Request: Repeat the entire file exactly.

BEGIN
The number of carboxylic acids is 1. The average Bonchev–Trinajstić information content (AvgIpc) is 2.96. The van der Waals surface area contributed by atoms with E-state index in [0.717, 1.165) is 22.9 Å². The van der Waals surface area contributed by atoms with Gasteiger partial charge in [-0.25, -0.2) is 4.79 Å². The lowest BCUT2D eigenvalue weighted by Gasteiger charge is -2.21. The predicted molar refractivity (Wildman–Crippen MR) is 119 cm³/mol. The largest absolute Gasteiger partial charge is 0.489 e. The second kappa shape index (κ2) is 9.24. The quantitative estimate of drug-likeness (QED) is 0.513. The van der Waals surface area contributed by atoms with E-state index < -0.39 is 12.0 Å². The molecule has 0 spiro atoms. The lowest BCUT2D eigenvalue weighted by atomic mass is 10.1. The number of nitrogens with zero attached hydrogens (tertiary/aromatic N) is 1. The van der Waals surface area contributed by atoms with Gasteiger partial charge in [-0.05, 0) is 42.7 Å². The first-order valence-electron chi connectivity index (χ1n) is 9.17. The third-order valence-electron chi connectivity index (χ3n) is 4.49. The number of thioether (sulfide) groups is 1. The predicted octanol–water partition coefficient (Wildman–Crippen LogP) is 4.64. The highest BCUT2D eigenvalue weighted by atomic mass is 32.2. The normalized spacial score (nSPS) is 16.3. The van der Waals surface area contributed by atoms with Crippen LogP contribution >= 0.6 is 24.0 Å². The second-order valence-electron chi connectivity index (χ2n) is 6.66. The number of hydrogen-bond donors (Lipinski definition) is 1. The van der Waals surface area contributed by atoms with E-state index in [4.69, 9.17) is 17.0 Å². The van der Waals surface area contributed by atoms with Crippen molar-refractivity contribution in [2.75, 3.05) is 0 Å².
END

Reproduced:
The number of carboxylic acids is 1. The average Bonchev–Trinajstić information content (AvgIpc) is 2.96. The van der Waals surface area contributed by atoms with E-state index in [0.717, 1.165) is 22.9 Å². The van der Waals surface area contributed by atoms with Gasteiger partial charge in [-0.25, -0.2) is 4.79 Å². The lowest BCUT2D eigenvalue weighted by Gasteiger charge is -2.21. The predicted molar refractivity (Wildman–Crippen MR) is 119 cm³/mol. The largest absolute Gasteiger partial charge is 0.489 e. The second kappa shape index (κ2) is 9.24. The quantitative estimate of drug-likeness (QED) is 0.513. The van der Waals surface area contributed by atoms with E-state index < -0.39 is 12.0 Å². The molecule has 0 spiro atoms. The lowest BCUT2D eigenvalue weighted by atomic mass is 10.1. The number of nitrogens with zero attached hydrogens (tertiary/aromatic N) is 1. The van der Waals surface area contributed by atoms with Gasteiger partial charge in [-0.05, 0) is 42.7 Å². The first-order valence-electron chi connectivity index (χ1n) is 9.17. The third-order valence-electron chi connectivity index (χ3n) is 4.49. The number of thioether (sulfide) groups is 1. The predicted octanol–water partition coefficient (Wildman–Crippen LogP) is 4.64. The highest BCUT2D eigenvalue weighted by atomic mass is 32.2. The normalized spacial score (nSPS) is 16.3. The van der Waals surface area contributed by atoms with Crippen LogP contribution >= 0.6 is 24.0 Å². The second-order valence-electron chi connectivity index (χ2n) is 6.66. The number of hydrogen-bond donors (Lipinski definition) is 1. The van der Waals surface area contributed by atoms with E-state index in [4.69, 9.17) is 17.0 Å². The van der Waals surface area contributed by atoms with Crippen molar-refractivity contribution in [2.75, 3.05) is 0 Å².